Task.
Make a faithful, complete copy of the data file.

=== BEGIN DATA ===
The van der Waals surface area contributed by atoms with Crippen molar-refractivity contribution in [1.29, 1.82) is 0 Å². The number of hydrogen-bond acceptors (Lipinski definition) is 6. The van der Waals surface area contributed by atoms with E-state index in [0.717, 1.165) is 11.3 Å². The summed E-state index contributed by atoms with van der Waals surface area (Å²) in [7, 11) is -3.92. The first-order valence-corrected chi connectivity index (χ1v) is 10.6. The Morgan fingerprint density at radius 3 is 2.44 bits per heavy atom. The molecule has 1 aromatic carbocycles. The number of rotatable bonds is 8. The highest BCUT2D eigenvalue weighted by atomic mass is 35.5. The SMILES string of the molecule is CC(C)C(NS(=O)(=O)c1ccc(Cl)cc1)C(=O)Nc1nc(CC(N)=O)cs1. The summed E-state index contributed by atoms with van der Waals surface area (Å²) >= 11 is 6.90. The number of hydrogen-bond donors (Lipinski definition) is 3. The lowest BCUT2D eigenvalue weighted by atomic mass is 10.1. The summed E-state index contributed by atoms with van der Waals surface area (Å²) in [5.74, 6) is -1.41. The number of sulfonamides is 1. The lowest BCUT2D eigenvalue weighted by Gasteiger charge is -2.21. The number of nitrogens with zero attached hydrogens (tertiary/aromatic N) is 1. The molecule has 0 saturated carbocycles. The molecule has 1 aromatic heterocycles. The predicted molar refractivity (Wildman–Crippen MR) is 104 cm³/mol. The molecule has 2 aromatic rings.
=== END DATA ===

The van der Waals surface area contributed by atoms with Crippen molar-refractivity contribution in [1.29, 1.82) is 0 Å². The number of hydrogen-bond acceptors (Lipinski definition) is 6. The van der Waals surface area contributed by atoms with E-state index in [0.717, 1.165) is 11.3 Å². The summed E-state index contributed by atoms with van der Waals surface area (Å²) in [7, 11) is -3.92. The first-order valence-corrected chi connectivity index (χ1v) is 10.6. The Morgan fingerprint density at radius 3 is 2.44 bits per heavy atom. The molecule has 1 aromatic carbocycles. The number of rotatable bonds is 8. The highest BCUT2D eigenvalue weighted by atomic mass is 35.5. The SMILES string of the molecule is CC(C)C(NS(=O)(=O)c1ccc(Cl)cc1)C(=O)Nc1nc(CC(N)=O)cs1. The summed E-state index contributed by atoms with van der Waals surface area (Å²) >= 11 is 6.90. The number of hydrogen-bond donors (Lipinski definition) is 3. The lowest BCUT2D eigenvalue weighted by atomic mass is 10.1. The summed E-state index contributed by atoms with van der Waals surface area (Å²) in [5.74, 6) is -1.41. The number of sulfonamides is 1. The lowest BCUT2D eigenvalue weighted by Gasteiger charge is -2.21. The number of nitrogens with zero attached hydrogens (tertiary/aromatic N) is 1. The molecule has 0 saturated carbocycles. The molecule has 1 aromatic heterocycles. The predicted molar refractivity (Wildman–Crippen MR) is 104 cm³/mol. The molecule has 2 aromatic rings.